I never understand why more gardeners don’t grow Pieris. This lovely shrub is commonly known as lily of the valley bush, because of its delicate sprays of bell-shaped flowers that resemble convallaria without the scent. Pieris tick so many boxes in the quest for the ideal shrub: evergreen, attractive foliage, manageable, pest free, pretty sprays of buds through the winter months, beautiful long-lasting flowers early in the year and striking, often brightly coloured new foliage.
They are ericaceous, so will not grow on chalk or other alkaline soils, so that puts some gardeners off at the outset. However you can grow them very successfully in pots using lime-free compost, where they will be just as happy as azaleas, camellias and compact rhododendrons, and they have a much longer season of interest.
In colder areas the new growth can be susceptible to frost damage, especially if caught by the early morning sun after a freezing night. However if you grow a pieris in a sheltered spot close to the house, perhaps on a porch or under the eaves, it will be protected from damage. Even if the new growth does get caught by frost they will soon produced a replacement flush of showy new leaves.
So what’s the drawback? There isn’t one. Pieris are long-term subjects for pots and what is more they are good in pots in shade. They look good throughout the year, and certainly thrive much better than short term flowering subjects in a shady spot. Some eventually grow bigger than others, but they can be carefully pruned after flowering to restrict their size and influence their shape. Pruning promotes new growth and colourful new leaves, but you do not have to do it to achieve this.
There are many different varieties to choose from, all with either pink or white flowers, or shades inbetween. Some have plain green, shining foliage; others are variegated with cream and white. The colour of new growth varies from chestnut to scarlet, cream to pink. The best known variety, which has been a garden favourite for years is Pieris ‘Forest Flame’, loved for its white lily-of-the-valley flowers and scarlet new growth. The foliage is emerald green, glossy and the perfect setting for both. ‘Forest Flame’ is a strong-growing variety with an elegant upright habit. A 10 litre plant in a large terracotta or glazed pot will make real impact instantly.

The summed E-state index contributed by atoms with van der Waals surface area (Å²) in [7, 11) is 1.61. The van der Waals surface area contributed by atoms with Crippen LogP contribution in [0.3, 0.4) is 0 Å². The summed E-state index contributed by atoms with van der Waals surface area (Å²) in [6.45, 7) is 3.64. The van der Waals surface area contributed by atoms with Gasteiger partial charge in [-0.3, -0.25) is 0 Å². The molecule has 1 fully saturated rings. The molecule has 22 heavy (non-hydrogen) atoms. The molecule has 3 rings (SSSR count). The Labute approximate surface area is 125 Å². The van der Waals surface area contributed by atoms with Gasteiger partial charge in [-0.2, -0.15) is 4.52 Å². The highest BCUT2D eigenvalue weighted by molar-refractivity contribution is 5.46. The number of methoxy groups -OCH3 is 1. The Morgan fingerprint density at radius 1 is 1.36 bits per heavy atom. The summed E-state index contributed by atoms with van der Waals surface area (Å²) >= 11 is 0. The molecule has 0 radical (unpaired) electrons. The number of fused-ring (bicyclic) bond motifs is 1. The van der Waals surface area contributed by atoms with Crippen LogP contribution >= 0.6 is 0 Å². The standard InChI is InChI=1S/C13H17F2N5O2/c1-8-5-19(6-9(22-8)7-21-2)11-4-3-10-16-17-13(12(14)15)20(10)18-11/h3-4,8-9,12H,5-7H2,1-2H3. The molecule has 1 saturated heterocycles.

Pieris ‘Flaming Silver’ is a lovely variegated form with pink to crimson new growth and white flowers. Its silver-white variegated dark green leaves are its greatest attribute and really show off the bright new growth. it is a little less vigorous than ‘Forest Flame’ with a bushy, well-branched habit.
Pieris ‘Valley Valentine’ is a pieris that is grown for the beauty of its flowers. Branched sprays of deep pink flowers open from deep red buds in early spring. The foliage is dark and glossy and the new growth red-brown. This is a more compact spreading plant, perfect for a pot and a real delight.
The time to buy a pieris is now: you will have the pleasure of it throughout the winter months, and you have flowers and new growth to look forward to in spring. Pieris are great value plants and it is worth spending a little more to buy a larger, 10 litre specimen which will create a real impression from day one. Remember, pieris make great gifts – personally I would rather have a pieris than a poinsettia!
Recipe for success
Pieris really are perfect for pots; always grow them in lime free John Innes (John Innes ericaceous) compost. Water regularly and feed once a year with a granular fertiliser specifically for ericaceous plants.